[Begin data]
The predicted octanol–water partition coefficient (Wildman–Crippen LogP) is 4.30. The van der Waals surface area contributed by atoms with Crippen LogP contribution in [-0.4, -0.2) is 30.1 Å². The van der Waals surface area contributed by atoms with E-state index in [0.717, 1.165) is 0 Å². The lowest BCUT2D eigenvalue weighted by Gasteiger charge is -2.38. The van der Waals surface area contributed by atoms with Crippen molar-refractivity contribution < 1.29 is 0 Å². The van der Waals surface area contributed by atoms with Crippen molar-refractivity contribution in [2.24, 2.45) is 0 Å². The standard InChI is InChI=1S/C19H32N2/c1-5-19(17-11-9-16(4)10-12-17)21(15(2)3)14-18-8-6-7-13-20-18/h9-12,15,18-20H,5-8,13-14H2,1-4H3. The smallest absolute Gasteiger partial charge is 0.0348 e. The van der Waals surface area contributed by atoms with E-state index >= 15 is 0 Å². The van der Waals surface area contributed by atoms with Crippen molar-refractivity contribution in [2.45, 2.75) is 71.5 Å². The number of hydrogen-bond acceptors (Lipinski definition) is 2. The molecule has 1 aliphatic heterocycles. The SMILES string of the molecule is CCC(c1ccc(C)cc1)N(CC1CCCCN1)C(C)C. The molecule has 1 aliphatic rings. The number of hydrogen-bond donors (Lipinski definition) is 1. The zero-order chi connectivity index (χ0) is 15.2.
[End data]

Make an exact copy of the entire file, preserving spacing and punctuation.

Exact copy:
The predicted octanol–water partition coefficient (Wildman–Crippen LogP) is 4.30. The van der Waals surface area contributed by atoms with Crippen LogP contribution in [-0.4, -0.2) is 30.1 Å². The van der Waals surface area contributed by atoms with E-state index in [0.717, 1.165) is 0 Å². The lowest BCUT2D eigenvalue weighted by Gasteiger charge is -2.38. The van der Waals surface area contributed by atoms with Crippen molar-refractivity contribution < 1.29 is 0 Å². The van der Waals surface area contributed by atoms with Crippen molar-refractivity contribution in [2.24, 2.45) is 0 Å². The standard InChI is InChI=1S/C19H32N2/c1-5-19(17-11-9-16(4)10-12-17)21(15(2)3)14-18-8-6-7-13-20-18/h9-12,15,18-20H,5-8,13-14H2,1-4H3. The smallest absolute Gasteiger partial charge is 0.0348 e. The van der Waals surface area contributed by atoms with E-state index >= 15 is 0 Å². The van der Waals surface area contributed by atoms with Crippen molar-refractivity contribution in [2.45, 2.75) is 71.5 Å². The number of hydrogen-bond acceptors (Lipinski definition) is 2. The molecule has 1 aliphatic heterocycles. The SMILES string of the molecule is CCC(c1ccc(C)cc1)N(CC1CCCCN1)C(C)C. The molecule has 1 aliphatic rings. The number of hydrogen-bond donors (Lipinski definition) is 1. The zero-order chi connectivity index (χ0) is 15.2.